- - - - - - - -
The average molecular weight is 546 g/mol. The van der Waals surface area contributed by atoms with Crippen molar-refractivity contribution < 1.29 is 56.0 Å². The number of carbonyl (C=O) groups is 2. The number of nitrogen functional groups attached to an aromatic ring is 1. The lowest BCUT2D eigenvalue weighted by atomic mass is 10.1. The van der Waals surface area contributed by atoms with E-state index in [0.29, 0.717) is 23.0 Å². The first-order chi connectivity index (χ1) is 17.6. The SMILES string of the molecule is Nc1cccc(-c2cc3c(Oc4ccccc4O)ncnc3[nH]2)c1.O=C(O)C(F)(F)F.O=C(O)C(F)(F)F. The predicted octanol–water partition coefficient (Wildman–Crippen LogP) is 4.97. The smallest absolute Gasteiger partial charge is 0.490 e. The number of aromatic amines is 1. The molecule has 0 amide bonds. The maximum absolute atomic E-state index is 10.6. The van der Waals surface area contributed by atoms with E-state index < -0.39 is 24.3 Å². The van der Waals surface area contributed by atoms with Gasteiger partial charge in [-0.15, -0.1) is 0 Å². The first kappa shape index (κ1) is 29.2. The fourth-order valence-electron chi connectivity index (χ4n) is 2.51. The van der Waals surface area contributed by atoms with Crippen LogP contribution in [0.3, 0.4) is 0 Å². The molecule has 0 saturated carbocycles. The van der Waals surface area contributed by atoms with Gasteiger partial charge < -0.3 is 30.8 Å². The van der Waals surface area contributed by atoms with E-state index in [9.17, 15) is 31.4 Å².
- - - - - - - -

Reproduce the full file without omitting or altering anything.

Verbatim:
The average molecular weight is 546 g/mol. The van der Waals surface area contributed by atoms with Crippen molar-refractivity contribution < 1.29 is 56.0 Å². The number of carbonyl (C=O) groups is 2. The number of nitrogen functional groups attached to an aromatic ring is 1. The lowest BCUT2D eigenvalue weighted by atomic mass is 10.1. The van der Waals surface area contributed by atoms with E-state index in [0.29, 0.717) is 23.0 Å². The first-order chi connectivity index (χ1) is 17.6. The SMILES string of the molecule is Nc1cccc(-c2cc3c(Oc4ccccc4O)ncnc3[nH]2)c1.O=C(O)C(F)(F)F.O=C(O)C(F)(F)F. The predicted octanol–water partition coefficient (Wildman–Crippen LogP) is 4.97. The smallest absolute Gasteiger partial charge is 0.490 e. The number of aromatic amines is 1. The molecule has 0 amide bonds. The maximum absolute atomic E-state index is 10.6. The van der Waals surface area contributed by atoms with E-state index < -0.39 is 24.3 Å². The van der Waals surface area contributed by atoms with Gasteiger partial charge in [-0.15, -0.1) is 0 Å². The first kappa shape index (κ1) is 29.2. The fourth-order valence-electron chi connectivity index (χ4n) is 2.51. The van der Waals surface area contributed by atoms with Crippen LogP contribution in [0.3, 0.4) is 0 Å². The molecule has 0 saturated carbocycles. The van der Waals surface area contributed by atoms with Gasteiger partial charge < -0.3 is 30.8 Å². The van der Waals surface area contributed by atoms with E-state index in [9.17, 15) is 31.4 Å².